In response to Jean Oliver's well-meaning but misguided letter regarding my disputing gun statistics in domestic violence, I obviously need to proffer more information about myself so that Ms. Oliver and anyone who thinks that disarming Americans will "stop the violence" can be effectively refuted.
I am a personal survivor of severe domestic violence in my first marriage. My husband, who was much larger than I and a gun owner beat me repeatedly with his fists, and once dragged me by my hair outside into the snow in the dead of a Pennsylvania winter, and locked me out of the house for over an hour while I was barefoot and clad only in a T-shirt and shorts.
This was about 25 years ago. Needless to say, the marriage did not last long. He never once used his gun to threaten me his fists and a belt were sufficient. This is, I believe, common in many domestic disputes.
My family and I are also survivors of the total government disarmament of the civilian population in Jamaica in the early 1970s. For a full description of this horrifying experience, and how many of my family's friends lost their lives because of not being able to defend themselves, you can read the article which I wrote about it at http://fly.hiwaay.net/~becraft/Tina-Guns.htm. I have seen for myself the truth of the statement that, when guns are outlawed, only outlaws have guns, and they are delighted to use them to commit crimes with impunity, and often with incredible viciousness, upon unarmed victims of both sexes. The same thing is now happening in Britain and Australia since these governments have disarmed law-abiding citizens, and rapes, murders and home invasions are up substantially.
Ms. Oliver seems to be proposing to disarm all participants in and survivors of domestic violence; the last sentence of her letter, referencing the statement of a gun-owner who allegedly told her that he would never shoot his wife, since his guns are too important to him, is particularly telling: "Interesting and perhaps true, but a sad commentary on the importance of human life versus the gun."
Ms. Oliver ignores the very vital fact that, for many women, particularly survivors of domestic violence, owning and knowing how to defend themselves and their families with a gun may be the only thing that can save their lives should the perpetrator of the violence - usually a bigger and stronger male - try to harm them, either while they are still at home or after they have escaped.
There are countless stories from newspapers around the country, many of them summarized in a section called "The Armed Citizen," in the NRA's publication "The Rifleman," and also in a similar section of Guns and Ammo Magazine, which show how women have used guns to protect themselves and their families from abusive spouses and lovers. In many of these instances, the guns were not fired - merely displayed. I guess that, according to Ms. Oliver's reasoning, because gun-owning women's lives were saved by guns, they're not as important as lives which were lost to guns.
I am also assuming from her "importance of human life versus the gun" statement that Ms. Oliver is not familiar with the work of criminology Professor John R. Lott, Jr., whose book "More Guns, Less Crime: Understanding Crime and Gun Control Laws," (University of Chicago Press) is an exhaustive and scholarly analysis of how gun control actually INCREASES loss of life, particularly amongst women. (See http://www.press.uchicago.edu/cgi-bin/hfs.cgi/00/13530.ctl).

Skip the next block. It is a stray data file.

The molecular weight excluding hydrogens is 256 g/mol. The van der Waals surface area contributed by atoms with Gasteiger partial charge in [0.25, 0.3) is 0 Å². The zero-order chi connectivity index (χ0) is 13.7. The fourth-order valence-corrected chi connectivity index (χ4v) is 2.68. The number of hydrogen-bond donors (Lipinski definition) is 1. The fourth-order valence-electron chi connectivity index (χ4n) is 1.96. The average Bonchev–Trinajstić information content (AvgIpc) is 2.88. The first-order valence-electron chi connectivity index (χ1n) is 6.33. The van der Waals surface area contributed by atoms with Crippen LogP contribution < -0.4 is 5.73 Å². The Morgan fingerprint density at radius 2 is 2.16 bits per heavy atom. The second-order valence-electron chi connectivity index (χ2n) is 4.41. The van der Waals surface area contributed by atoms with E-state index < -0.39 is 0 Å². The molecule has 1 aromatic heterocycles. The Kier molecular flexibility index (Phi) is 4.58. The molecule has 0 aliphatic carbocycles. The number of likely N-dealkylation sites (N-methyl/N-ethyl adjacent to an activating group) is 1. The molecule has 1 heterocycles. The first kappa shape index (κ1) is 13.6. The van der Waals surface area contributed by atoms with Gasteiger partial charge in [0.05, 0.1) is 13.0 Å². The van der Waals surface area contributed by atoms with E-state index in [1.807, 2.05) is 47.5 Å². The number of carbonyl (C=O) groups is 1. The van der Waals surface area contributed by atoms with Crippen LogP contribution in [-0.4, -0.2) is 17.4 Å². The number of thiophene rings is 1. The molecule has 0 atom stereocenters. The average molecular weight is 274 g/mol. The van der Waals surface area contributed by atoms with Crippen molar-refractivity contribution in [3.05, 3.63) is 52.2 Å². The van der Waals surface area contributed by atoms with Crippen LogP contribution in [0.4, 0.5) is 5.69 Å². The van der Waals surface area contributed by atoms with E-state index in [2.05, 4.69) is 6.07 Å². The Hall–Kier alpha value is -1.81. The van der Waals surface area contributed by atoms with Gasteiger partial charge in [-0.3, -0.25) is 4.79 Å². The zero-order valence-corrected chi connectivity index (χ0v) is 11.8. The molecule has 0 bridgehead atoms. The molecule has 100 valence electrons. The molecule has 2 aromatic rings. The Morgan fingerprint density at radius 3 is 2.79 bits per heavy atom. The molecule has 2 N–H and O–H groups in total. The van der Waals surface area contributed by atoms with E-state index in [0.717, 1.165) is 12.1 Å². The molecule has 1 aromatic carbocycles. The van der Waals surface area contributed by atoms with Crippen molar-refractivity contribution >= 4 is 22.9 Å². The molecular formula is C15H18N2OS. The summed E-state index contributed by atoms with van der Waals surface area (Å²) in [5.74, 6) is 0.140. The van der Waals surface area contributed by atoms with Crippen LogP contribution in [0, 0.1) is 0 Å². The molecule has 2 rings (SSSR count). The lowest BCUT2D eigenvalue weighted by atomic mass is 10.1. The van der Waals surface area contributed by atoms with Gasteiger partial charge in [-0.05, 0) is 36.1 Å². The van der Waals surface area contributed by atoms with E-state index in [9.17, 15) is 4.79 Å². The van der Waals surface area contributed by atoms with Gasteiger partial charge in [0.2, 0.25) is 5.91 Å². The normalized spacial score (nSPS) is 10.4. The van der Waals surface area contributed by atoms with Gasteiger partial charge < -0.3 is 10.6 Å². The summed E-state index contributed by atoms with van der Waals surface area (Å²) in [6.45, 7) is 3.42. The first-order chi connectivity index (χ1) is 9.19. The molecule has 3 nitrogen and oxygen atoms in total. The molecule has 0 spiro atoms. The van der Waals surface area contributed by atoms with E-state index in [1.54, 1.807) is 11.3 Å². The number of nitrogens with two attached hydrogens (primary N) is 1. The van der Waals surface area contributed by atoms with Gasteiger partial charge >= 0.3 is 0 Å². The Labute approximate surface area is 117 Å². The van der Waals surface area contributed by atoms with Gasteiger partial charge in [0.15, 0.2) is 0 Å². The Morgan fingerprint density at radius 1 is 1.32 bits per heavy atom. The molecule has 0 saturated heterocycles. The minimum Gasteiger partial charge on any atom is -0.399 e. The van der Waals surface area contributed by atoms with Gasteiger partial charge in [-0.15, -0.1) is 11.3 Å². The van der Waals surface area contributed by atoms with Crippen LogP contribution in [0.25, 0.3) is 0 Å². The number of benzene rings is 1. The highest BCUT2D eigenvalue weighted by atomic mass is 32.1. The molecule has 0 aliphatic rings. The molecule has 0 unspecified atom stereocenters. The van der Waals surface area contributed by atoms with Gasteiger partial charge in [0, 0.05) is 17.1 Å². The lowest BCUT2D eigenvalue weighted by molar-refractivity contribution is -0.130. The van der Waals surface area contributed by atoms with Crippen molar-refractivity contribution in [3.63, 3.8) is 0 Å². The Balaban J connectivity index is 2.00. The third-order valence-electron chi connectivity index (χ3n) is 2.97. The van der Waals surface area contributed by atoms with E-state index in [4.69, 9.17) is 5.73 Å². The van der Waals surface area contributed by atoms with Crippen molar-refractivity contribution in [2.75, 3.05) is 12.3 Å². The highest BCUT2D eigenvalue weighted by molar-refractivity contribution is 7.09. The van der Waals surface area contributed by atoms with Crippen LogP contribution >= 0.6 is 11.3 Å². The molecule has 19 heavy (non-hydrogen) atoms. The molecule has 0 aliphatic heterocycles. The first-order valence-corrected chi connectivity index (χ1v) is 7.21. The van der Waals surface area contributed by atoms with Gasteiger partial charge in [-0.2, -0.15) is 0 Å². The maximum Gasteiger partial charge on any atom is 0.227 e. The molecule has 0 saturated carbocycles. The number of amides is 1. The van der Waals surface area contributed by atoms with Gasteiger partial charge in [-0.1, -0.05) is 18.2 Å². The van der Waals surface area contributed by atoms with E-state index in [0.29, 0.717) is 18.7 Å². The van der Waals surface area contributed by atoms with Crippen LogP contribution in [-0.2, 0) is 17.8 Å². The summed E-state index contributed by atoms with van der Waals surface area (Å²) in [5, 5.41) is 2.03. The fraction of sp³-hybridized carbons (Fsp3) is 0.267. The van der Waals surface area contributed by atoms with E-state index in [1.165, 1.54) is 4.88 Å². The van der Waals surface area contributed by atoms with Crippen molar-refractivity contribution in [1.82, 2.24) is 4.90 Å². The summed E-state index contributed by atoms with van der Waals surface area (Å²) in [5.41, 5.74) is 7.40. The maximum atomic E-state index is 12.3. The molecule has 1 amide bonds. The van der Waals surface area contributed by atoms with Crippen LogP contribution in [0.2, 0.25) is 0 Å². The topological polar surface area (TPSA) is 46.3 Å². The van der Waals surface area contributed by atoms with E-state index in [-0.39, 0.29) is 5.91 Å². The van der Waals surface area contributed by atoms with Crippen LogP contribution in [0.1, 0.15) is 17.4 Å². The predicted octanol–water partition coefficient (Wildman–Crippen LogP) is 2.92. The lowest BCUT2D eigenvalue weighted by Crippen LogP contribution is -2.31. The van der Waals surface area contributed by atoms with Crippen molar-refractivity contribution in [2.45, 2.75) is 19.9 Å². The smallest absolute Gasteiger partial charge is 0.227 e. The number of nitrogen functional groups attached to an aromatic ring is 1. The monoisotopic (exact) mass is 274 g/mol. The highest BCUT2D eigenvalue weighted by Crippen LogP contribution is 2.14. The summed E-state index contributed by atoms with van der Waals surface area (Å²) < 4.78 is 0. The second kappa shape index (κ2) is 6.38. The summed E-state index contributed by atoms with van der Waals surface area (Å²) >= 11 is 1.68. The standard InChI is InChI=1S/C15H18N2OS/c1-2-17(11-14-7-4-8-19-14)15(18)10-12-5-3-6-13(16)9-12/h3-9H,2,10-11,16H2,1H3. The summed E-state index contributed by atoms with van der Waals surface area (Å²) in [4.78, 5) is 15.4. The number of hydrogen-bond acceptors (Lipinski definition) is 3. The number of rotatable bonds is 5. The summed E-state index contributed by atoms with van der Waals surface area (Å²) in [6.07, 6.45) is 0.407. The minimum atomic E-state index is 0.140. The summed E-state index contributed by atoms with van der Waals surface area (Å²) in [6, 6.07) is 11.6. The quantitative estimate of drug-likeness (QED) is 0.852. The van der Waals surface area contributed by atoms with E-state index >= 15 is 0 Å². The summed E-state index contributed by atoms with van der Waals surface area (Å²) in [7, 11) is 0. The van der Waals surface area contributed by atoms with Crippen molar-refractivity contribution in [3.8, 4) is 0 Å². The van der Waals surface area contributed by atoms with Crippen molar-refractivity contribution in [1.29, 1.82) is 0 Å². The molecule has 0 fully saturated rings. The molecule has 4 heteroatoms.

According to Dr. Lott's research: "Murder rates decline when either more women or more men carry concealed handguns, but a gun represents a much larger change in a woman's ability to defend herself than it does for a man. An additional woman carrying a concealed handgun reduces the murder rate for women by about 3 to 4 times more than an additional man carrying a concealed handgun reduces the murder rate for men."
Reading this, plus the rest of Dr. Lott's book, makes me think that it is Jean Oliver, and not I, who "missed the point of gun statistics." If Ms. Oliver wants some overwhelming statistics on how gun control has repeatedly led to genocide, I suggest she visit the Web site of Jews for the Preservations of Firearms Ownership (http://www.jpfo.org) and see how her "importance of human life versus the gun" concept holds up in the face of JPFO's research. She should particularly check the book "Dial 911 and Die!" by attorney Richard W. Stevens, found at JPFO's site. This book reveals how, in every state, the police have no compelled legal duty to come to the aid of citizens, including women, when they are being attacked, and how the police cannot be held liable for injury or death to citizens - including domestic violence victims, whether they dialed 911 and the police showed up or not.
If Ms. Oliver is teaching women to rely solely on the protection of the police rather than upon themselves, she is doing them a grave disservice.
Finally, since my original letter was published requesting a source for the "43 times more likely" statistic, and the Roundup responded by citing a (still unnamed) study published by the "New England Journal of Family Medicine," I have been vainly trying to find such a publication. I did find the New England Journal of Medicine, but have been unable to locate the disputed study. If the editors have a copy of the booklet which is entitled "Every Home a Safe Home," in which this study was presented, I would appreciate being able to get a copy of it.
At this point in my life, after my own personal experiences, my belief is that an armed home is a safe home, particularly when a woman has her own gun and knows how to use it.
Tina Terry, Payson